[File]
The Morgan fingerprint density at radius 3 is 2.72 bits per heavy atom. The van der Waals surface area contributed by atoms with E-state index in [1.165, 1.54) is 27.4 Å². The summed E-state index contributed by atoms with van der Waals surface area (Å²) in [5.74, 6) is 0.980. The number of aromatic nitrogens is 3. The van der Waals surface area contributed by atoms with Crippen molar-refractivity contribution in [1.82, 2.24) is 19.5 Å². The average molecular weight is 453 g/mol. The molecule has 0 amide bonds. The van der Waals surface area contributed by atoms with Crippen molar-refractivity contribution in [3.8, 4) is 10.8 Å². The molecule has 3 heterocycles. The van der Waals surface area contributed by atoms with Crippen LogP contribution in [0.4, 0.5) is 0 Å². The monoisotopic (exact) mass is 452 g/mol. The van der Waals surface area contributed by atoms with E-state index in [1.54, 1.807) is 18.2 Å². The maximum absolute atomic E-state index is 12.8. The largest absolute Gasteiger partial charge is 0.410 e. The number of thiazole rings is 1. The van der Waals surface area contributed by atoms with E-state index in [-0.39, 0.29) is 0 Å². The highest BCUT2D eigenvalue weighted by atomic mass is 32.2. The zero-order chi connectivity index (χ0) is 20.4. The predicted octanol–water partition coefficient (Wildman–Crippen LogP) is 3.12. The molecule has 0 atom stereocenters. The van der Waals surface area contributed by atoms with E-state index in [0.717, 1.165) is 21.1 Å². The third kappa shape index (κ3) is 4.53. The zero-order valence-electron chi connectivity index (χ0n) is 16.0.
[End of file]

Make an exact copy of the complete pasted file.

The Morgan fingerprint density at radius 3 is 2.72 bits per heavy atom. The van der Waals surface area contributed by atoms with E-state index in [1.165, 1.54) is 27.4 Å². The summed E-state index contributed by atoms with van der Waals surface area (Å²) in [5.74, 6) is 0.980. The number of aromatic nitrogens is 3. The van der Waals surface area contributed by atoms with Crippen molar-refractivity contribution in [1.82, 2.24) is 19.5 Å². The average molecular weight is 453 g/mol. The molecule has 0 amide bonds. The van der Waals surface area contributed by atoms with Crippen molar-refractivity contribution in [3.8, 4) is 10.8 Å². The molecule has 3 heterocycles. The van der Waals surface area contributed by atoms with Crippen LogP contribution in [0.4, 0.5) is 0 Å². The monoisotopic (exact) mass is 452 g/mol. The van der Waals surface area contributed by atoms with E-state index in [1.54, 1.807) is 18.2 Å². The maximum absolute atomic E-state index is 12.8. The largest absolute Gasteiger partial charge is 0.410 e. The number of thiazole rings is 1. The van der Waals surface area contributed by atoms with E-state index in [-0.39, 0.29) is 0 Å². The highest BCUT2D eigenvalue weighted by atomic mass is 32.2. The zero-order chi connectivity index (χ0) is 20.4. The predicted octanol–water partition coefficient (Wildman–Crippen LogP) is 3.12. The molecule has 0 atom stereocenters. The van der Waals surface area contributed by atoms with E-state index in [0.717, 1.165) is 21.1 Å². The third kappa shape index (κ3) is 4.53. The zero-order valence-electron chi connectivity index (χ0n) is 16.0.